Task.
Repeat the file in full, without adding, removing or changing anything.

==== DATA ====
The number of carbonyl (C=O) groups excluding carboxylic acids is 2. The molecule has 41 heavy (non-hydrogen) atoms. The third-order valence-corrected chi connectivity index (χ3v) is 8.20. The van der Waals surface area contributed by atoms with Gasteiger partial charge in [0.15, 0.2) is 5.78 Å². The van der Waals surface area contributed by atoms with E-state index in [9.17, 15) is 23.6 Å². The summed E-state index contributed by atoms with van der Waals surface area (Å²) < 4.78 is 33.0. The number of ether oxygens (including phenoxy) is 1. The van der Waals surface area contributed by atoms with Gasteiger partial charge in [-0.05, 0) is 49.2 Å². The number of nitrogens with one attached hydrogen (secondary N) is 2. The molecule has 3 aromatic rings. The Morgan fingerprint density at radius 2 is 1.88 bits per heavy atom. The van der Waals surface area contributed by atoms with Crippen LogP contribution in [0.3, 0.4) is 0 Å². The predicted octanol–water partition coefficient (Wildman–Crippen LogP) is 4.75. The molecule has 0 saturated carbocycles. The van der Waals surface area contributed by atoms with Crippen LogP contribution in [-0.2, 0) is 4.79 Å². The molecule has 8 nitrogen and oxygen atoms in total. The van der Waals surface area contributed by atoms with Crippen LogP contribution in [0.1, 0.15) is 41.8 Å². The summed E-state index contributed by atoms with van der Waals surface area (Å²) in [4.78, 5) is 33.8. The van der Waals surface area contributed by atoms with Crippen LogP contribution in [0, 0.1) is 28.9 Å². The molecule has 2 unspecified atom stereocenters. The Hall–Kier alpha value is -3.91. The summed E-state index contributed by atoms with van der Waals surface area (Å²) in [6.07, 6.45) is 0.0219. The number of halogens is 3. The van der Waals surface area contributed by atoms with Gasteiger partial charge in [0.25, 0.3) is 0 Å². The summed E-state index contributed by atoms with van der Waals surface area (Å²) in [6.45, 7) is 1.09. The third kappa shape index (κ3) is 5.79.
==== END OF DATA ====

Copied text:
The number of carbonyl (C=O) groups excluding carboxylic acids is 2. The molecule has 41 heavy (non-hydrogen) atoms. The third-order valence-corrected chi connectivity index (χ3v) is 8.20. The van der Waals surface area contributed by atoms with Gasteiger partial charge in [0.15, 0.2) is 5.78 Å². The van der Waals surface area contributed by atoms with E-state index in [9.17, 15) is 23.6 Å². The summed E-state index contributed by atoms with van der Waals surface area (Å²) < 4.78 is 33.0. The number of ether oxygens (including phenoxy) is 1. The van der Waals surface area contributed by atoms with Gasteiger partial charge in [-0.05, 0) is 49.2 Å². The number of nitrogens with one attached hydrogen (secondary N) is 2. The molecule has 3 aromatic rings. The Morgan fingerprint density at radius 2 is 1.88 bits per heavy atom. The van der Waals surface area contributed by atoms with Crippen LogP contribution in [0.3, 0.4) is 0 Å². The predicted octanol–water partition coefficient (Wildman–Crippen LogP) is 4.75. The molecule has 0 saturated carbocycles. The van der Waals surface area contributed by atoms with Crippen LogP contribution in [-0.2, 0) is 4.79 Å². The molecule has 8 nitrogen and oxygen atoms in total. The van der Waals surface area contributed by atoms with Crippen LogP contribution in [0.1, 0.15) is 41.8 Å². The summed E-state index contributed by atoms with van der Waals surface area (Å²) in [4.78, 5) is 33.8. The van der Waals surface area contributed by atoms with Crippen LogP contribution in [0, 0.1) is 28.9 Å². The molecule has 2 unspecified atom stereocenters. The Hall–Kier alpha value is -3.91. The summed E-state index contributed by atoms with van der Waals surface area (Å²) in [6.07, 6.45) is 0.0219. The number of halogens is 3. The van der Waals surface area contributed by atoms with Gasteiger partial charge in [0.25, 0.3) is 0 Å². The summed E-state index contributed by atoms with van der Waals surface area (Å²) in [6.45, 7) is 1.09. The third kappa shape index (κ3) is 5.79.